Another Way To Go Home ...

I love when I use some simple product, like hand cream, and it transports me back to one of my homes ... riding a memory.

Destination 101 Islington Street, Invercargil.

Nana's house.

The square brick house that backed onto Turnbull Thomson Park, the house with the glasshouse that filled with tomatoes in summer.  Where the soul of the house was located in the body of the coal range Nana cooked on.  Where there was a garage, with accordion-like folding doors that fascinated me.

As children, we watched the trains pass by on the tracks at the back of the park.  The excitement of seeing them, counting the carriages, receding as we grew older. 

Today I drifted back in time, to Nana's red formica table, there in the kitchen.  To those early morning cups of tea we had before breakfast, dunking our Griffins wine biscuits while Nana skim-read The Southland Times.  Her most beloved newspaper, always.

Today's hand cream was L'Occitane.  A plain one, for dry hands.  So simple and yet it became some kind of time machine that allowed to me to revisit Nana's kitchen.  To remember her red lipstick, stored up on the ledge above the range.  And the small mirror she used to apply it, hanging there on a nail near the breadbin.  The ticking white clock, with its heavy tock and black hands ...

I remembered the creak of the door to the hallway, remembered the smell of that house that gifted me such a strong sense of home that, after so many years, I find it's still there in my memories.  Just as it was.

Miss 10 Captured Me ... in a dress

It may be that for the last 8 years, or more, I have refused to wear the dress Miss 10 knew that I had.

I'm not sure how it happened ... this fact that I had become more comfortable in trousers but it did.  I picked her up from school yesterday, wearing this dress in 30 celsius heat. I foolishly Facebooked the moment, just mentioning that I knew it would surprise her.

My friends ... they picked up on it in a way I didn't expect.  A photograph was demanded.  So here you have it, Miss 10 approving and me ... painfully posing.

Even I see that it's too amusing not to share.

The story of that dress ... when my first husband ended our marriage, I had to go onto welfare.  The solo mother's benefit.  I hated it but I was halfway through that university degree I'd begun aged 34. 

I found part-time work, went in to tell them that I didn't need welfare money anymore and the woman ... she was an angel, said that they had to give me an allowance to buy clothes for an interview.

I said, no, it's okay, I have a job.  She insisted, as my previous welfare person had messed up my payments so badly.

I found the dress, laughingly called it my princess of the pacific islands dress, and moved to Istanbul where I wore it for parent/teacher interviews.

Then, in 2006, I pulled it out when I got married to the Belgian bloke and was, once again, without money.

Fast-forward to 2015 and here I am wearing that magical dress again.  Things are changing drastically, here in my Belgian life ... updates to follow.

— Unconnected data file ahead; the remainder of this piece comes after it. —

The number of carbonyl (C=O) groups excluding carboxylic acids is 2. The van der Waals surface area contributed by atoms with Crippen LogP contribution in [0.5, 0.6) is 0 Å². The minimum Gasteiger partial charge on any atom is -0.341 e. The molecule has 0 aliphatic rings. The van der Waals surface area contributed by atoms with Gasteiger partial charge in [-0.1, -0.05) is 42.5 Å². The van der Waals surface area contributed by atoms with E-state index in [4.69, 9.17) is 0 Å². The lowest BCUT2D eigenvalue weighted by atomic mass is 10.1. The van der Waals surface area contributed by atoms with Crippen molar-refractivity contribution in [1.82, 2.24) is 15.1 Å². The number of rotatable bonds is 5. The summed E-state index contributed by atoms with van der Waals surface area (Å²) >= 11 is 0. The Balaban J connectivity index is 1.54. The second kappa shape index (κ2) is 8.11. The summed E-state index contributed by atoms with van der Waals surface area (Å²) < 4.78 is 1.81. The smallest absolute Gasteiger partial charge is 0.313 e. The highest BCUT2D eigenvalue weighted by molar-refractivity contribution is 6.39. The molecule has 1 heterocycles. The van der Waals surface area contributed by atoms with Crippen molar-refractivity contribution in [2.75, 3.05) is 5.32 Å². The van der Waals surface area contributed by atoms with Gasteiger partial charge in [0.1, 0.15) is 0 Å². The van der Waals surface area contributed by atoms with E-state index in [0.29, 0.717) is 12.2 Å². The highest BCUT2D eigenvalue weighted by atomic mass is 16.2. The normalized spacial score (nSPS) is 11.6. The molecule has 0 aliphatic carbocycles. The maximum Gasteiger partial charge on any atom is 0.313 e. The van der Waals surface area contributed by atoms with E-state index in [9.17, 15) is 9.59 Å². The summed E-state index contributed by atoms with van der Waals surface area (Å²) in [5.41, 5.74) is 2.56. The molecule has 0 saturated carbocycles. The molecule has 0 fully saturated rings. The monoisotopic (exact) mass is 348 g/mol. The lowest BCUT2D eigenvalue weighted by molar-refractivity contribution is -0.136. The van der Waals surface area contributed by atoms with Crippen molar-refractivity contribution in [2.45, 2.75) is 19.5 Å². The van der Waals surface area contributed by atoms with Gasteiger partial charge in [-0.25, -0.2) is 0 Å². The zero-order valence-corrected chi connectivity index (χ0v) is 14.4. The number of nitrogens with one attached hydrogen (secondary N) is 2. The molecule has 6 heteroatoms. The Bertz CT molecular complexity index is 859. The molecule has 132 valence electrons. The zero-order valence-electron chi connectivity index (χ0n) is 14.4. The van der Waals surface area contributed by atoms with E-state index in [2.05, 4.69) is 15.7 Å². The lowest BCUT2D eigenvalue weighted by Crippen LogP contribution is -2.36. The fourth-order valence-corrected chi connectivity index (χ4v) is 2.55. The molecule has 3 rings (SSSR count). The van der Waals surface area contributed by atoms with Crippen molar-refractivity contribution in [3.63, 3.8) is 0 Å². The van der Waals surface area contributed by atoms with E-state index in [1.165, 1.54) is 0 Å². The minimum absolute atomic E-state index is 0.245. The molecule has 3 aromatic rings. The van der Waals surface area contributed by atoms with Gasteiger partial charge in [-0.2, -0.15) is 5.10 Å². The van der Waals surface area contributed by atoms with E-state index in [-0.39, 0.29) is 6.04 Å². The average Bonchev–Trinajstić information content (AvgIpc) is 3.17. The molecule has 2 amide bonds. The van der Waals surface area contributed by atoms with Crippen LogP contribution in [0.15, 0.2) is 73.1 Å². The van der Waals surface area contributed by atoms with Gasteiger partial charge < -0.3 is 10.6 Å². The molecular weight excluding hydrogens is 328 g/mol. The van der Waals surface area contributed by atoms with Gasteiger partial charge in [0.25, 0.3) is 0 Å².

Saying Goodbye ...

I remember ... trying to be too much in the world or, perhaps, of the world while my dog companion of so many years was dying.

I had Sandie for 15 years.  She was old for a long time and she was a soul-mate of mine.  One of the best.  I carried her on and off our beloved beaches for another year after she couldn't walk up and down the dunes or along those pathways that led to the sea.

Perhaps I kept her alive too long, I really don't know but I still remember the day the vet 'put her to sleep'.  Sandie dog wasn't ready.  Nor was I. 

I had been planning to bury her alone but I arrived at my Dad's, my dog dead in my arms, crying so hard that I couldn't speak.

Dad said, 'Oh Annie', and then he set to work, digging a massive hole, deep into the clay under his vegetable garden, while I sat there with Sandie dog in my arms.  I wrapped her up in my big old woollen jersey then Dad and I said goodbye to her.

She was my best friend ... for a very long time.

I loved this story of Denali.  So much.

Sweet Spring Rain, Antwerp

Today a storm passed through, reversed/returned or swirled back on itself and crashed  and over the city again ... a storm so powerful that, for now, the air is clean and sweet-smelling.  It's reminds me of New Zealand ... where I know almost all of the scents that you will find in the South Island air. 

The thyme-filled Central Otago air, the rainforest lake air of Te Anau, the merging of beech forest and ocean spray down at Tautuku - photographed at the end of this link to another rain post.  Then there's the glacial rock and ice scent, mixing with the huge forests on the wild west coast, and jasmine-scented harbour air on the verandah of my Broad Bay house back in Dunedin ...

And that's me, the woman sitting next to my open window here in Antwerp while Spring rain continues to splatter nosily down.  The rain is so juicy and sweet-smelling that I am compelled to stop and open the other side of the window occasionally, undoing all of the good that the insect screen does, just to lean out and inhale the delicious scent of wet vegetation ... created by a garden so lush that the smell of it reaches my first floor window here.

For years now, this song has been one of my favourite songs.  On Paul Kelly's cd version of Midnight Rain, he opens with the sound of heavy rain ...